Between 2:30 and 3 p.m., we are at a wake in Ingmar Bergman’s Fanny and Alexander, and Harold Lloyd is hanging from a clock face in Safety Last! (1923). Robert De Niro, in Raging Bull, upends a table, and Casey Siemaszko, in the cult 1987 high-school comedy Three O’Clock High, punches his locker a moment later. (While the clock rules, the calendar is irrelevant.) The segments are linked not just by the clocks in the clips but by sound, dialogue, pacing and music. Much of it is unexpectedly funny.
“Humour is there, you know,” Marclay says. “It’s really the material I use that dictates a certain kind of mood and the connections I can make between the footage. It’s not just the clock ticking that’s going to connect all these scenes. It’s also something about the narrative.”
Earlier Marclay works, such as Telephones (1995) and Crossfire (2007), also used sampled movie clips around a single theme. The idea of a clock-based work began with a previous project called Screenplay (2005), a silent video collage with live musicians playing along, using the video as a kind of score. That’s when Marclay first wondered if it were possible to create a video showing clocks from the 1,440 minutes that make up a day.
When Marclay moved to London in 2007, he found himself without a workspace so he decided the clock project was something that could be done with just a desk and computer. It took almost three years to complete, with the help of six researchers, who found the clips (somewhere between 3,000 and 5,000 of them) by searching through DVDs, sometimes focusing on certain genres, such as westerns, or Italian films of the 1950s and 1960s.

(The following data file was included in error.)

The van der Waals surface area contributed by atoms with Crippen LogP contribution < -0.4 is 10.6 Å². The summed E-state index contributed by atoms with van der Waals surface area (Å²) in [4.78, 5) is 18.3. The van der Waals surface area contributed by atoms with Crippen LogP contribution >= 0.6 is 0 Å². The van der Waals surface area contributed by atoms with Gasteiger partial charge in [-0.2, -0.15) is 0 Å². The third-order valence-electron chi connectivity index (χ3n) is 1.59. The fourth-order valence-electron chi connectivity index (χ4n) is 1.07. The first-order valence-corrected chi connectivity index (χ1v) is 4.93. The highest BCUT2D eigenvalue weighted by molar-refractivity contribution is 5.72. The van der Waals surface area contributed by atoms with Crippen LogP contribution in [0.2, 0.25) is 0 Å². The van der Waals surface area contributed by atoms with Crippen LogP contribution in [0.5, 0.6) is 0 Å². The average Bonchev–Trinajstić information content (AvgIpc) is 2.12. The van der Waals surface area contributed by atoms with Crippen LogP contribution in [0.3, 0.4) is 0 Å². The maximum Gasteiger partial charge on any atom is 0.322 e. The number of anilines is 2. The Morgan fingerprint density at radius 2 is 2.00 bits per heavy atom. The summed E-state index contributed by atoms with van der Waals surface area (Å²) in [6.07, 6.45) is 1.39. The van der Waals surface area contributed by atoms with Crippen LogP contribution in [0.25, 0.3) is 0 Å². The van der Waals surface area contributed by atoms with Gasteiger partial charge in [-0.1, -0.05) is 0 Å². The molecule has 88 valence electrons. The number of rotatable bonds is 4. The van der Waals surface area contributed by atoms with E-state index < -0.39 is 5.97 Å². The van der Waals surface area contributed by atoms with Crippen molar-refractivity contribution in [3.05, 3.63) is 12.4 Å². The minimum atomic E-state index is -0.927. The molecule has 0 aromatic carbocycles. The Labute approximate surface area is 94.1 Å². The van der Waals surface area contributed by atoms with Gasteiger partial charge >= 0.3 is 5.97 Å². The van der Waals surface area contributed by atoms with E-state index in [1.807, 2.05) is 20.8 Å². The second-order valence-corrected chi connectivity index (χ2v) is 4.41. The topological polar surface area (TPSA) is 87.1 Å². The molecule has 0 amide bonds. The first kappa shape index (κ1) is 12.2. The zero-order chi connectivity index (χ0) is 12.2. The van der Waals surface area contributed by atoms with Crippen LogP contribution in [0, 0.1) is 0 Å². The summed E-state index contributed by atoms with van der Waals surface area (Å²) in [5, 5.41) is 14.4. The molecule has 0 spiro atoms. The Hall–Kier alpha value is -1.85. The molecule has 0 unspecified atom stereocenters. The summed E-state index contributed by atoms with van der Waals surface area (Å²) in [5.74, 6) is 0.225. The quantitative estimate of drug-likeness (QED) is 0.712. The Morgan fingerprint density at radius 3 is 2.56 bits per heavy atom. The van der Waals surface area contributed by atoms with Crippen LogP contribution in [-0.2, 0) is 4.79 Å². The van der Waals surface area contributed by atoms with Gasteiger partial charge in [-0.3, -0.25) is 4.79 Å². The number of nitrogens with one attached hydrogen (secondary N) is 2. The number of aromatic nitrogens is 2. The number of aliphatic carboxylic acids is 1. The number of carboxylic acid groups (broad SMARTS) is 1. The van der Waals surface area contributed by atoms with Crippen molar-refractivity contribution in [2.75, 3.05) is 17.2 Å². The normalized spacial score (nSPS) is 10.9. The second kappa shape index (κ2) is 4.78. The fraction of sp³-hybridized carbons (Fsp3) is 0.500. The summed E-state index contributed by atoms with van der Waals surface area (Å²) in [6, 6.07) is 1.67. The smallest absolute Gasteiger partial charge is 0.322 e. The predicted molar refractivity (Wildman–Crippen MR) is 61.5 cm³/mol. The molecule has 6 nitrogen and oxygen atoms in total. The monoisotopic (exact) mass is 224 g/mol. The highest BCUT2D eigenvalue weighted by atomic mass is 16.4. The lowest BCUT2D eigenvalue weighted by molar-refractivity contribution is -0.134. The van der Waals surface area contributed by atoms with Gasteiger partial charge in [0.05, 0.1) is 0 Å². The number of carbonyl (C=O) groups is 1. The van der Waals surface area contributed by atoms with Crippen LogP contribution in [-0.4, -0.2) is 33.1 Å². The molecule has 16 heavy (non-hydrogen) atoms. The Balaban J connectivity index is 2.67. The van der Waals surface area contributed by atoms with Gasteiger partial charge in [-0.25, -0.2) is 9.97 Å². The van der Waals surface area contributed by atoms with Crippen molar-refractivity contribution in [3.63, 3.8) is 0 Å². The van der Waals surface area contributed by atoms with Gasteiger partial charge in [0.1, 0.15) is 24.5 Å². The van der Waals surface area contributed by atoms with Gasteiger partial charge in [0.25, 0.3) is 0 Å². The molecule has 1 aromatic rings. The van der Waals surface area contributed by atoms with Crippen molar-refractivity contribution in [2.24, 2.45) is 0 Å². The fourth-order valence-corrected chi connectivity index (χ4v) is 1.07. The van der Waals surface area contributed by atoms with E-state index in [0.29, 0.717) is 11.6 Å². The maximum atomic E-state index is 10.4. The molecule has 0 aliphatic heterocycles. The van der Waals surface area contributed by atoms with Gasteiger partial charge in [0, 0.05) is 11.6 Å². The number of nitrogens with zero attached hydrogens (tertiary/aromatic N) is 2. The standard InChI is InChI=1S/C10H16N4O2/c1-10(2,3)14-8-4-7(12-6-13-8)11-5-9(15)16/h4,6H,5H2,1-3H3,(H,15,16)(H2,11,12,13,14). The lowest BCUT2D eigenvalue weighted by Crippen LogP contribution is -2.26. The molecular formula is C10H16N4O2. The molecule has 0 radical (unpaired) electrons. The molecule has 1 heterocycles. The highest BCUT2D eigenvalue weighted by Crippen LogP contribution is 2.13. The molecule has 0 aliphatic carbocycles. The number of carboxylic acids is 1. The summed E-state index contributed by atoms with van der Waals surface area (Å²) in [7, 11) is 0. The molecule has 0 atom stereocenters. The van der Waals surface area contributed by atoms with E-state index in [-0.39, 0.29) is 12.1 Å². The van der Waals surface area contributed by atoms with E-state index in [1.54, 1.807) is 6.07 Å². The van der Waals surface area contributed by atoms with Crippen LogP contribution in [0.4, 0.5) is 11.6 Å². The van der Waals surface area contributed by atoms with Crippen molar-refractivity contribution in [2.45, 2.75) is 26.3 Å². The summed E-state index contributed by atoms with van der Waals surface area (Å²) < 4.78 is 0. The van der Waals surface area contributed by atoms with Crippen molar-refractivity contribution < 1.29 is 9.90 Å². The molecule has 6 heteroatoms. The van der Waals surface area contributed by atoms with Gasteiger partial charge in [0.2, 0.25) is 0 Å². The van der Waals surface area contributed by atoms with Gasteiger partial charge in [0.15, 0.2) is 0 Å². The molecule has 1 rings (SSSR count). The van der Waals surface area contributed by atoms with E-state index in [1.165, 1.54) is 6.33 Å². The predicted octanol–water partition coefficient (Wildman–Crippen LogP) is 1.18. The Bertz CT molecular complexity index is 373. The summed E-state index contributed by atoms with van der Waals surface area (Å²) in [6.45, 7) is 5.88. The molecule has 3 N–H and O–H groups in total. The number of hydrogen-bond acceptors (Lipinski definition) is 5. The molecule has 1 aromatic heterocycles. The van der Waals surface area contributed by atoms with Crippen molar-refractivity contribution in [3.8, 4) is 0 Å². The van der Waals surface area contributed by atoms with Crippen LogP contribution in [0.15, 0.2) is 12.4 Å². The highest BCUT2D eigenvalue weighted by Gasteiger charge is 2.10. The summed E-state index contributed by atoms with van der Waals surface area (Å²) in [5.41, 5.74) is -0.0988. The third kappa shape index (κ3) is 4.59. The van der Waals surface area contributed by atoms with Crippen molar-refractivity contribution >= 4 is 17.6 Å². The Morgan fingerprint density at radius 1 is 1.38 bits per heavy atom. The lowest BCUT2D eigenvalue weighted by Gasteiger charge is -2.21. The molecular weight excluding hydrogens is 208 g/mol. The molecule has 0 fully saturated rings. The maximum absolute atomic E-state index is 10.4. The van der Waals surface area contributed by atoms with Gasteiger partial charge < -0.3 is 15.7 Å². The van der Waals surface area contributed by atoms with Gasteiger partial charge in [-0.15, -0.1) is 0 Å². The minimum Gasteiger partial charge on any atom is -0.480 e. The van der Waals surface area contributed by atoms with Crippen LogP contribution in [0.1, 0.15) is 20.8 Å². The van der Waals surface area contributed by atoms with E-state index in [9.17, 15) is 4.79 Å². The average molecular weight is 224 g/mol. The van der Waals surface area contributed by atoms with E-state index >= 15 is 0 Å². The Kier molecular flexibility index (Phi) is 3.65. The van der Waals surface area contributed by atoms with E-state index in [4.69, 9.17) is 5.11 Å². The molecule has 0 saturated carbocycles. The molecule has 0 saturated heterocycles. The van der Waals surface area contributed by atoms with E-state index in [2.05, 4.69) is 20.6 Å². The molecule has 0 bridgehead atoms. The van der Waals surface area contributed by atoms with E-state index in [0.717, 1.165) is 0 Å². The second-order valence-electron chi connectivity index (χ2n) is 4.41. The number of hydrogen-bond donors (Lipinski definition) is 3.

“Now it’s terrible,” he says. “I can’t watch a film without looking at clocks.”
The minutes in The Clock don’t all have equal weight. Hour marks represent small crescendos of activity, midnight, in particular, for dark deeds. At midnight, says Marclay, “every second you’re using a different clock because there’s so much material.”
Other references to time’s passage are more subtle: We see well-known faces – Michael Caine, John Cusack, Clint Eastwood – aging and growing young again in different moments. There are deaths and funerals and guttering candles. Marclay talks about The Clock as “a kind of big memento mori” – a genre of artwork, going back to antiquity, intended to remind us of our mortality.
“One beautiful kind of image in film is of people smoking . Actually they don’t do it so much any more. It’s not politically correct. That cigarette burning is the same as a candle in a 16th-century painting. It has that same power but it’s a lot more contemporary.”
What Marclay thinks makes The Clock tick is that “these films are about life. What you are seeing is your own life. Why people are so much interested in the piece is because they become part of the piece. They know exactly how long they’ve been there and they worry about what they have to do next. Are they going to be late? Should they stay longer? Should they go? You walk in, and that moment is as good as any other moment and you decide how long you’re going to stay.... They want to leave and they get caught up in it. It’s that tension. It’s how real life infiltrates the film.”